Those of you familiar with the central Adriatic coast of Italy, from southern Abruzzo to northern Puglia, might know about the unusual-looking trabocchi (the plural of trabocco). They are spidery-looking wooden fishing houses at the end of a long plank, off rocky areas of the coast. Nets are suspended from the long arms to hopefully catch some of the fish that live near the rocks.
It’s easy to miss the turnoff for the trabocchi as many are privately owned and no longer used; and the tracks down to the beach are not well worn. However, in recent years, families have begun to fix the trabocchi and build small kitchens to prepare meals for seafood lovers. During the warmer months, the trabocchi are popular with couples or groups celebrating an occasion or just wanting a beautiful day eating fresh seafood in an interesting setting.
Some background. Last year I was travelling alone in Abruzzo and met a merry band of women on motorcycles called ‘Le Presentose’ after a traditional filagreed pendant, in short, a valuable bit of jewellery. I developed a friendship with some of the group and we have maintained contact through social media. When they heard I was back in Abruzzo with my husband, some of the women organised a get together with friends and family on a trabocco.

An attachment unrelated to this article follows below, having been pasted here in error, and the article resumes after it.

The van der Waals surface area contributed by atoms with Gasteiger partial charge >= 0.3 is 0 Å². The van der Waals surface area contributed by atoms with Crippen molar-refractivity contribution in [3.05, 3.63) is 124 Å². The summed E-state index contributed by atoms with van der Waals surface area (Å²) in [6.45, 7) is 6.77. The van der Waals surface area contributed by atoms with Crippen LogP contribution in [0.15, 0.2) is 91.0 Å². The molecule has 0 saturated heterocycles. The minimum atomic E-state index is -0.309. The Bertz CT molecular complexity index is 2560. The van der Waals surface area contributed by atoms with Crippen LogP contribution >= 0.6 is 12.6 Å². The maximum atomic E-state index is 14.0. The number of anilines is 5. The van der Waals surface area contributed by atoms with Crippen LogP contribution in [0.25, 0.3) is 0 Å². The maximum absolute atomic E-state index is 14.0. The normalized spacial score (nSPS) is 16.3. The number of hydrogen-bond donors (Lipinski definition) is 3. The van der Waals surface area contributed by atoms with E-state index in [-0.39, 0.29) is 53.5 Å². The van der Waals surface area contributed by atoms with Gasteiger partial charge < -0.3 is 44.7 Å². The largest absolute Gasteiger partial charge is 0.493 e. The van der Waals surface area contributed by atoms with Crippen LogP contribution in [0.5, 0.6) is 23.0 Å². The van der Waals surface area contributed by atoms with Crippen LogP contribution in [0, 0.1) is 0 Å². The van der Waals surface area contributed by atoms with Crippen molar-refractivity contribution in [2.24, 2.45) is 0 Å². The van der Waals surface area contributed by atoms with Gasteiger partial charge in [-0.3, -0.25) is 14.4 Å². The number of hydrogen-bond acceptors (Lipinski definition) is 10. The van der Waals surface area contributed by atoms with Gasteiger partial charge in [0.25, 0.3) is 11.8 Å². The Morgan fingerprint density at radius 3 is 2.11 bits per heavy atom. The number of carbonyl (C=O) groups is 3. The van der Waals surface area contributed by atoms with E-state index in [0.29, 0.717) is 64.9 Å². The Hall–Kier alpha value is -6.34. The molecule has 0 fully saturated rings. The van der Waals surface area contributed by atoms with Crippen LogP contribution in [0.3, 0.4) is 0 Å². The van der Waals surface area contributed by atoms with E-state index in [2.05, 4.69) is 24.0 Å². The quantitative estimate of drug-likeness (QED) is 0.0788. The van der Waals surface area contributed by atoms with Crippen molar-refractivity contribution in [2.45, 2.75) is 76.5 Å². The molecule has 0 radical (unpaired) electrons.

We were fortunate to have such gracious hosts, who endured my attempts to speak Italian, and with whom we could share this grand feast. The food was simply and deliciously prepared, and there was lots of it…
Another highlight of the day was to discover a new (to us) grape variety called Cococciolo. A white wine that’s fresh and crisp and a perfect accompaniment to a fish meal.
I didn’t photograph everything we ate and some things I was half through before I thought to take a snap! Here are some photos I managed and one or two of Roo’s photos as well. If you like fish and have the opportunity, visit a trabocco. Generally they are only open from about mid-April through early October, but best to check and reserve a spot!